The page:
How the BRICS Can Run a Rights-Respecting Development BankBy Jessica Evans Published 19 July, 2014
Can the emerging economic powerhouses of the so-called BRICS - Brazil, Russia, India, China, and South Africa – underwrite development in a way that doesn’t stamp on the rights of people who are supposed to benefit?
That’s the big question following an agreement struck at the end of the BRICS summit yesterday to establish the New Development Bank with an initial capital of US$ 100 billion. Headquartered in Shanghai with a rotating presidency, first held by India, the new bank’s stated objective is to mobilize resources for infrastructure and sustainable development projects in BRICS and other emerging countries.
The world needs plenty of development capital and infrastructure investment is essential to fulfill the rights to water, sanitation, education, and healthcare – to name a few. But too often we see poor and marginalized communities displaced by infrastructure projects, inadequately compensated for the losses they endure, and pushed further into poverty. Or such projects may cause environmental damage which can have devastating impacts on communities’ access to water and food and people’s health. Communities in BRICS countries have themselves experienced the anguish of development projects gone wrong.
The BRICS governments have an opportunity to avoid the mistakes other development institutions have made by putting in place from the outset environmental and social rules that are the best in the business. With open and transparent processes, the new bank should invest in projects that communities actually want and have participated in the development of and ensure that its investments reach and benefit the most discriminated against and marginalized.
At a minimum, the bank’s rules should prohibit investment in activities that would cause, contribute to, or exacerbate human rights violations, require respect for human rights in all of its activities, and require staff to identify the human rights impacts of bank activities and avoid or mitigate adverse impacts. They should also include policies on indigenous peoples, involuntary resettlement, and labor standards that meet the norms provided for in international law, and prohibit discrimination on all grounds identified by international law.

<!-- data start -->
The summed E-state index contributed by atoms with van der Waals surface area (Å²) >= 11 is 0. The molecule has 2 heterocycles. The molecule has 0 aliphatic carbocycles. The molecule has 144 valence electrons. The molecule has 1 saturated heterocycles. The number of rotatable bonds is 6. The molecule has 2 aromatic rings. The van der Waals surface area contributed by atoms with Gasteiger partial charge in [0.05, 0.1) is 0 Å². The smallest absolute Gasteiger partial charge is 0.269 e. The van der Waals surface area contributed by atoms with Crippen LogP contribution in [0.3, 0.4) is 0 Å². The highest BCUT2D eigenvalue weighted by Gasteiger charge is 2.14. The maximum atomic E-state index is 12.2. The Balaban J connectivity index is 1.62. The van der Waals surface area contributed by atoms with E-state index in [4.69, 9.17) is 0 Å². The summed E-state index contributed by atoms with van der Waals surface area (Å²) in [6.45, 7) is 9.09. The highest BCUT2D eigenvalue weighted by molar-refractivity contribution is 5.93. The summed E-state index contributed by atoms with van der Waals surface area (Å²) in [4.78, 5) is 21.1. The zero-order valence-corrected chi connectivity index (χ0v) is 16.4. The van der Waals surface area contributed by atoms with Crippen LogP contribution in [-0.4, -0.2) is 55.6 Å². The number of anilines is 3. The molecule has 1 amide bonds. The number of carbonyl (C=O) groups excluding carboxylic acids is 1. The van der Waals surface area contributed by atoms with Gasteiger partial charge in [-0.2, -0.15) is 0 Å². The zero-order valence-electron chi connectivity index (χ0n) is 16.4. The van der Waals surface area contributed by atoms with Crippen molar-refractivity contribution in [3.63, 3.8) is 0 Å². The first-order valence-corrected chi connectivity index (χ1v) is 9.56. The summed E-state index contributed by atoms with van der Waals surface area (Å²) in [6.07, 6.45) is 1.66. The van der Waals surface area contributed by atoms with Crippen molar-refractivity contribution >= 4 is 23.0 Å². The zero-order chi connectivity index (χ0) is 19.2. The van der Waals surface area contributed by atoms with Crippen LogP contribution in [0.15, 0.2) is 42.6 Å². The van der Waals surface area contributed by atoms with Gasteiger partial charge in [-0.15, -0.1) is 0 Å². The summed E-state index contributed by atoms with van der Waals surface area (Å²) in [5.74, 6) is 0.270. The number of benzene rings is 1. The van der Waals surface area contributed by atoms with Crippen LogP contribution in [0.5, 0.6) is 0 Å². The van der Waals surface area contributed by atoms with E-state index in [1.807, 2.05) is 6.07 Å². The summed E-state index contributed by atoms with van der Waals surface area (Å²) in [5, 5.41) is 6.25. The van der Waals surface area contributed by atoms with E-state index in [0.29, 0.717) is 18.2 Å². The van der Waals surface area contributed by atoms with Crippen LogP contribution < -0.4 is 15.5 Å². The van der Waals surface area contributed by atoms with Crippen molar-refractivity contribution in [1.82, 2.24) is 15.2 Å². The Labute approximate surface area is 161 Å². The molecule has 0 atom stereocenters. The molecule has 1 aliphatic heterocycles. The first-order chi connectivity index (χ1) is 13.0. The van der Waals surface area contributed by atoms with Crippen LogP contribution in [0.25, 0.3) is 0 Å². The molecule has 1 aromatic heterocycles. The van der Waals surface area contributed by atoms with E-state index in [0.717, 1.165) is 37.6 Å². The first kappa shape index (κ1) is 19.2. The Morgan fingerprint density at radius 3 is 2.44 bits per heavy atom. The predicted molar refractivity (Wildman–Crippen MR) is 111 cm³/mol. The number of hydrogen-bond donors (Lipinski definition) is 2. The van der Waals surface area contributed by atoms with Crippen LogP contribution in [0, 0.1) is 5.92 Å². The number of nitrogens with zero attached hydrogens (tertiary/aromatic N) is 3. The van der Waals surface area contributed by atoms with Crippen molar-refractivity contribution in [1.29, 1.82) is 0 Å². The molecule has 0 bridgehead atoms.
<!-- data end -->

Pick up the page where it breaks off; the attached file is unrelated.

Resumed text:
The bank should build on the practice of the World Bank and other development institutions to create an independent accountability mechanism that accepts complaints and works to resolve them, assesses the bank’s compliance with its policies and international law, determines appropriate remedies for anyone harmed by the bank’s activities, and advises the bank as to how it can improve compliance institution-wide.
To call for such an approach might appear naive in light of the non rights-respecting behavior the governments involved are responsible for, but the BRICS have an opportunity to be global leaders on development by building a bank that advances rights-respecting development. If they do not, the new bank could do more damage than good.
Jessica Evans is the senior researcher and advocate working on international financial institutions at Human Rights Watch. She has investigated human rights violations in which the World Bank and other international financial institutions have been implicated and advocates for these institutions to recognize their own rights obligations and uphold human rights through their policies and practices.
Evans was formerly the Philippines researcher for Human Rights Watch. There, she investigated political killings, torture, and abductions and encouraged Philippine government officials to implement systemic changes to stop the killings and hold perpetrators accountable.
Prior to joining Human Rights Watch in 2009, Evans practiced law in Perth, Western Australia, where she also worked at the attorney general's principal policy officer, running his law reform agenda. In Fiji, she investigated human rights abuses by the military government following the December 2006 coup d'état. Evans received degrees in law, politics, and international studies from Murdoch University and her master's in international human rights from the Columbia University School of Law.
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